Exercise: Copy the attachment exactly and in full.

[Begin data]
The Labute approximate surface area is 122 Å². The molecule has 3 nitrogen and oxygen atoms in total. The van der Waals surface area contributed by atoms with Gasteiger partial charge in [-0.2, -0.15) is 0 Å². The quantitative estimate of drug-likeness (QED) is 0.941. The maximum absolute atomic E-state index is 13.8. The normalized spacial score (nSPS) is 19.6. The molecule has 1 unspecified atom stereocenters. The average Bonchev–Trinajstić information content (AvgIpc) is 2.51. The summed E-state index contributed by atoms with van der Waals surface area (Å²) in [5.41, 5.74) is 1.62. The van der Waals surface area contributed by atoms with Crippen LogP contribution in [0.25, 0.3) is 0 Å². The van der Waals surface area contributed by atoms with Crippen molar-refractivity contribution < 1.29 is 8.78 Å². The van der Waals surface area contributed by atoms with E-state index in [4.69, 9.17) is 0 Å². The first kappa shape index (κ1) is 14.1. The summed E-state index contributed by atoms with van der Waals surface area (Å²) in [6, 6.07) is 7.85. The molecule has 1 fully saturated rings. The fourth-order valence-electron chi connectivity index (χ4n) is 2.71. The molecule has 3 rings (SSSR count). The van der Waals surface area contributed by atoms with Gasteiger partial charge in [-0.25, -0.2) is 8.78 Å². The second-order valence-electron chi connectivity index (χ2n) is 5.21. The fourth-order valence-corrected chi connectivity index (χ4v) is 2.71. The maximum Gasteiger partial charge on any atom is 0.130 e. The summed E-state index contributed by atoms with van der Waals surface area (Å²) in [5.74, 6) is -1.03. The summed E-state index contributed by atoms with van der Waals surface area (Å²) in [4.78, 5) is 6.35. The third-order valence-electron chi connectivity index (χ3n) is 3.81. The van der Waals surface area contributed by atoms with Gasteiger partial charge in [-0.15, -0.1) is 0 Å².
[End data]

The Labute approximate surface area is 122 Å². The molecule has 3 nitrogen and oxygen atoms in total. The van der Waals surface area contributed by atoms with Gasteiger partial charge in [-0.2, -0.15) is 0 Å². The quantitative estimate of drug-likeness (QED) is 0.941. The maximum absolute atomic E-state index is 13.8. The normalized spacial score (nSPS) is 19.6. The molecule has 1 unspecified atom stereocenters. The average Bonchev–Trinajstić information content (AvgIpc) is 2.51. The summed E-state index contributed by atoms with van der Waals surface area (Å²) in [5.41, 5.74) is 1.62. The van der Waals surface area contributed by atoms with Crippen LogP contribution in [0.25, 0.3) is 0 Å². The van der Waals surface area contributed by atoms with Crippen molar-refractivity contribution < 1.29 is 8.78 Å². The van der Waals surface area contributed by atoms with E-state index in [4.69, 9.17) is 0 Å². The first kappa shape index (κ1) is 14.1. The summed E-state index contributed by atoms with van der Waals surface area (Å²) in [6, 6.07) is 7.85. The molecule has 1 fully saturated rings. The fourth-order valence-electron chi connectivity index (χ4n) is 2.71. The molecule has 3 rings (SSSR count). The van der Waals surface area contributed by atoms with Gasteiger partial charge in [-0.25, -0.2) is 8.78 Å². The second-order valence-electron chi connectivity index (χ2n) is 5.21. The fourth-order valence-corrected chi connectivity index (χ4v) is 2.71. The maximum Gasteiger partial charge on any atom is 0.130 e. The summed E-state index contributed by atoms with van der Waals surface area (Å²) in [5.74, 6) is -1.03. The summed E-state index contributed by atoms with van der Waals surface area (Å²) in [4.78, 5) is 6.35. The third-order valence-electron chi connectivity index (χ3n) is 3.81. The van der Waals surface area contributed by atoms with Gasteiger partial charge in [-0.15, -0.1) is 0 Å².